Ozone uptake in the sun and shade crown of spruce: quantifying the physiological effects of ozone exposure
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- Wieser, G. & Havranek, W.M. Trees (1993) 7: 227. doi:10.1007/BF00202078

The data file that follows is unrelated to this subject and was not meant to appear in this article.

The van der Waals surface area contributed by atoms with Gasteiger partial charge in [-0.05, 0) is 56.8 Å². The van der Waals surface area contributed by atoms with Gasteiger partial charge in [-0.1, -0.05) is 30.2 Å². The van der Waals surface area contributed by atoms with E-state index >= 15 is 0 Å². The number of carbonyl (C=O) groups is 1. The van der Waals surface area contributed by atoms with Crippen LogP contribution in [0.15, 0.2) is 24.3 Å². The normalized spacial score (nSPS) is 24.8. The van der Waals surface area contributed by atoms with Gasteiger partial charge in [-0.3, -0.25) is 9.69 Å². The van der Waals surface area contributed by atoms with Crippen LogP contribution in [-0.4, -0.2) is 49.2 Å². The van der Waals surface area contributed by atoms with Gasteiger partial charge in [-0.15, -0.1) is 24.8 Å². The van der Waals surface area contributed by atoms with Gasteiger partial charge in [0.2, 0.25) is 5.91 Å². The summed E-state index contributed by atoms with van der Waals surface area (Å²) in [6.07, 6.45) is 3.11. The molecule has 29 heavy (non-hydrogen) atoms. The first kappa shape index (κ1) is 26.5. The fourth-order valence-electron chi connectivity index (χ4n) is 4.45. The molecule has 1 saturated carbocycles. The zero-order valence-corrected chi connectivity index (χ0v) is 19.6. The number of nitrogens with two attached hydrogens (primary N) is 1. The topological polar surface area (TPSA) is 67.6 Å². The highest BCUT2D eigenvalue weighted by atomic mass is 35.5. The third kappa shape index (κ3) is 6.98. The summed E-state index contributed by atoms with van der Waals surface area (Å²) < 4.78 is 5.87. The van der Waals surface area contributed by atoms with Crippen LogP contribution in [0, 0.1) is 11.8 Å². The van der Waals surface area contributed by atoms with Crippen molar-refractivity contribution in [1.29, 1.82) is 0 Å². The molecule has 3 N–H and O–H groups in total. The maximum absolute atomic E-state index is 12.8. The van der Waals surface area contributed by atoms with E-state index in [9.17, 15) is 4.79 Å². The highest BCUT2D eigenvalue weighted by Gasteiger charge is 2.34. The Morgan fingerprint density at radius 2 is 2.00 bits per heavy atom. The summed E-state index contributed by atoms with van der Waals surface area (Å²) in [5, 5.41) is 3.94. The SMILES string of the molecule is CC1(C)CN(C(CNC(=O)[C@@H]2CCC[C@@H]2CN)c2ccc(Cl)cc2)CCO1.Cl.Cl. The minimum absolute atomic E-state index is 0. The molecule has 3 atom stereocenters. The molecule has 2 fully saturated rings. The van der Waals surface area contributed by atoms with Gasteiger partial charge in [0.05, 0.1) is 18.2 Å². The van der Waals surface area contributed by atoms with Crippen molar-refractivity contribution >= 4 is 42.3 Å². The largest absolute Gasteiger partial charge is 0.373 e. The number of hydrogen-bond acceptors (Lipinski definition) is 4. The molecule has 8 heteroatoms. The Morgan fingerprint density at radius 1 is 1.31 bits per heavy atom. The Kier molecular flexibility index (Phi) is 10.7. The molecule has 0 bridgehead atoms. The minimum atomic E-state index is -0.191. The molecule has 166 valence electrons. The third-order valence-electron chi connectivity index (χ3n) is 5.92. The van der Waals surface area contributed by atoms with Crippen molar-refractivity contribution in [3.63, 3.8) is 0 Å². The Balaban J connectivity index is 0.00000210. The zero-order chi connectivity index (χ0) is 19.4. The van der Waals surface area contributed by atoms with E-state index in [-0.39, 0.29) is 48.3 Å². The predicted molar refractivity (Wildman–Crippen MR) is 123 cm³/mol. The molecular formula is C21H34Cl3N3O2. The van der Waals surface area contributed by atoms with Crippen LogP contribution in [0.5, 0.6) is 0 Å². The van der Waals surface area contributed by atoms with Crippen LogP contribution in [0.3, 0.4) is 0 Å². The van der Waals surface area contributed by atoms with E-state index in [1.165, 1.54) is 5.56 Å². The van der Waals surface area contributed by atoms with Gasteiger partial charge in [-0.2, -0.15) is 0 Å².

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The uptake of air pollutants depends both on pollutant concentration and on stomatal conductance. This paper deals with the uptake of ozone (O3) from the air into the needles of Norway spruce [Picea abies (L.) Karst.] under ambient climatic conditions. Regulation of O3 uptake by the stomata is shown and also the difference between the “physiologically active O3 concentration” and the O3 concentration of the ambient air. Data from the sun and shade crown of spruce trees at 1000 m a.s.l. are presented. Analysis of data from three vegetation periods has shown that at low ambient O3 concentrations the O3 uptake is largely regulated by stomatal conductance. Water vapour pressure deficit (VPD) of the atmosphere is the climatic factor which showed the highest positive correlation with O3 concentration. However, a high leaf-air VDP led to stomatal closure, thus reducing the O3 uptake in the needles despite high O3 concentrations in the ambient air. The potential O3 stress caused by high O3 concentrations can be strongly mitigated by this natural closing of the stomata and the simultaneous occurrence of moderate drought stress.